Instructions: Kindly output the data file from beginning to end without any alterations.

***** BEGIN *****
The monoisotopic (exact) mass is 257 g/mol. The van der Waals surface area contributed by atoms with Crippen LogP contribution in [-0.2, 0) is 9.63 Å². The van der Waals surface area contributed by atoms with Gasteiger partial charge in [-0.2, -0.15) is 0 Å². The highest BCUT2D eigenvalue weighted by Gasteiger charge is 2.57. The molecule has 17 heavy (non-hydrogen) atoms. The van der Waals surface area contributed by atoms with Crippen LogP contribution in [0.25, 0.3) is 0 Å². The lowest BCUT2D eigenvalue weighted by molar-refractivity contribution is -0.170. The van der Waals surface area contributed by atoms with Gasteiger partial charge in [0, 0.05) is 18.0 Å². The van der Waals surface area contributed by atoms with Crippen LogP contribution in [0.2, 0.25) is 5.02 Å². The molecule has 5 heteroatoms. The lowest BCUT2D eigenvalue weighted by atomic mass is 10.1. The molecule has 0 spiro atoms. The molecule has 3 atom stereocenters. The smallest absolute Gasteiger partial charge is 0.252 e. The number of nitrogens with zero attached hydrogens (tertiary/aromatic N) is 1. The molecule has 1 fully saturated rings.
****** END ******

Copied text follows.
The monoisotopic (exact) mass is 257 g/mol. The van der Waals surface area contributed by atoms with Crippen LogP contribution in [-0.2, 0) is 9.63 Å². The van der Waals surface area contributed by atoms with Gasteiger partial charge in [-0.2, -0.15) is 0 Å². The highest BCUT2D eigenvalue weighted by Gasteiger charge is 2.57. The molecule has 17 heavy (non-hydrogen) atoms. The van der Waals surface area contributed by atoms with Crippen LogP contribution in [0.25, 0.3) is 0 Å². The lowest BCUT2D eigenvalue weighted by molar-refractivity contribution is -0.170. The van der Waals surface area contributed by atoms with Gasteiger partial charge in [0, 0.05) is 18.0 Å². The van der Waals surface area contributed by atoms with Crippen LogP contribution in [0.2, 0.25) is 5.02 Å². The molecule has 5 heteroatoms. The lowest BCUT2D eigenvalue weighted by atomic mass is 10.1. The molecule has 0 spiro atoms. The molecule has 3 atom stereocenters. The smallest absolute Gasteiger partial charge is 0.252 e. The number of nitrogens with zero attached hydrogens (tertiary/aromatic N) is 1. The molecule has 1 fully saturated rings.